While many community members may know the centuries-old Wylie House as a fascinating place to explore Bloomington history, students are now getting the chance to get a deeper look at the Wylie House's on-site education center, a structure that has only been around since 2009.
"When I came, this building had just been built, and the idea was that this would be used as an education center that would allow for more research and smaller classes to come and spend time here," said Carey Beam, director of the Wylie House Museum, a house built in 1835. "And so that was my charge, to make this more academically viable."
This academic viability grows with each year at the museum, the former home of Andrew Wylie, the first president of Indiana University. Wylie lived there with his wife Margaret and 10 of their 12 children before his cousin and IU professor Theophilus Wylie moved there. The museum is part of IU Bloomington Libraries and now houses archival collections related to the Wylie family.
Each semester, Beam typically hosts at least five different kinds of classes, some with different sections, at the education center to study primary source materials such as letters, diaries, books and pieces of furniture.
History of fashion professor Ashley Hasty has been taking her classes to the Wylie House for four years. She said the visit to the education center marks a transition from frustration to understanding in her students. It's hard to conceptualize details when reading about a garment online, but the visit ties these concepts together.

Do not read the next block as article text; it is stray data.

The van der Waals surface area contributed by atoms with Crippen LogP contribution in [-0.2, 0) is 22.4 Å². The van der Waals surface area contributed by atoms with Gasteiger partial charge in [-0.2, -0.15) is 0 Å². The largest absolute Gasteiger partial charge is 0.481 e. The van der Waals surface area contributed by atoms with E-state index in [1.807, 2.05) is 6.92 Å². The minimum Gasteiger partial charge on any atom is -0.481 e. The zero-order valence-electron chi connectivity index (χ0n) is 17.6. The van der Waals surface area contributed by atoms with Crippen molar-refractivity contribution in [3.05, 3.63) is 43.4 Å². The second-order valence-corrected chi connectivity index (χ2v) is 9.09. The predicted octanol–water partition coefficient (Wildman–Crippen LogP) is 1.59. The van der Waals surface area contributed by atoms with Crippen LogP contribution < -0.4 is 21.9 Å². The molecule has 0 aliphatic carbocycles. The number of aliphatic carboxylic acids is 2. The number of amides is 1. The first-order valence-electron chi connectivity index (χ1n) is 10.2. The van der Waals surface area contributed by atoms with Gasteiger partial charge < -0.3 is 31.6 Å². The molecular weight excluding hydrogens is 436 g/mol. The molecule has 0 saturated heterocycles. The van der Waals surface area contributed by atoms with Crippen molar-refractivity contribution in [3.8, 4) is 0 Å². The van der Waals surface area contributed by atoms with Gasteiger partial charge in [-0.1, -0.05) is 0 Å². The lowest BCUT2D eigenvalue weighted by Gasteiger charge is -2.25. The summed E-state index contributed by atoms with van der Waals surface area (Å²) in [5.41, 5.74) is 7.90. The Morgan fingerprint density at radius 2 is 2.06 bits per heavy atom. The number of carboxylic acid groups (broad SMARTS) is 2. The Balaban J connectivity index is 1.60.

"Seeing things in person, they really come around," she said. "They think it's so cool to look at it, and they think it's easier to see in person. It gets them away from doing everything online."
Professor Sarah Knott has taken three of her history courses to the Wylie House to do primary source research. She said the opportunity for students to look at documents in person adds a sense of tone and emotion to correspondences that otherwise appear bare-bones.
In one case, a student in Knott's history of birth class read a mourning letter from a Wylie woman who had lost a child. Seeing the letter handwritten in purple ink made the experience more poignant than the basic transcribed copy students would read otherwise.
"What I've found is that it's possible to pull out a series of letters from the Wylie House correspondences in tandem with the transcriptions," Knott said. "Students get a really tangible sense of the difference between working with digitized or transcribed materials and with real letters that someone has written."
Beam said that having students do this kind of research at the education center is just as valuable to her as a professor as it is to them.
The Wylie House has over a thousand letters in its archive, so getting more pointed research on one specific topic or letter through a student researcher is interesting to her as well.
"When students are doing that research, they get to dig into things that I don't have time to dig into," Beam said. "I may have read those letters or looked at them quickly, but I'm not evaluating the dynamic between the family in a way that relates to motherhood to get to know them a little bit better and tell stories about the house."
These letters and artifacts reveal glimpses into the daily lives of local community members who may have lived in close proximity to today's students and professors, but their lives often feel removed from those of today's Bloomington residents.
Being able to interact with these materials helps students understand how intricate and fascinating the Wylies' stories are, Knott said.
"Part of my agenda is to help us see the past in its own light and help us recognize the incredible complexity of the past. It was not a simple time, and it was a world that in fact had knowledge that we've lost. And I think the field trips help in that process more than any other part of the course."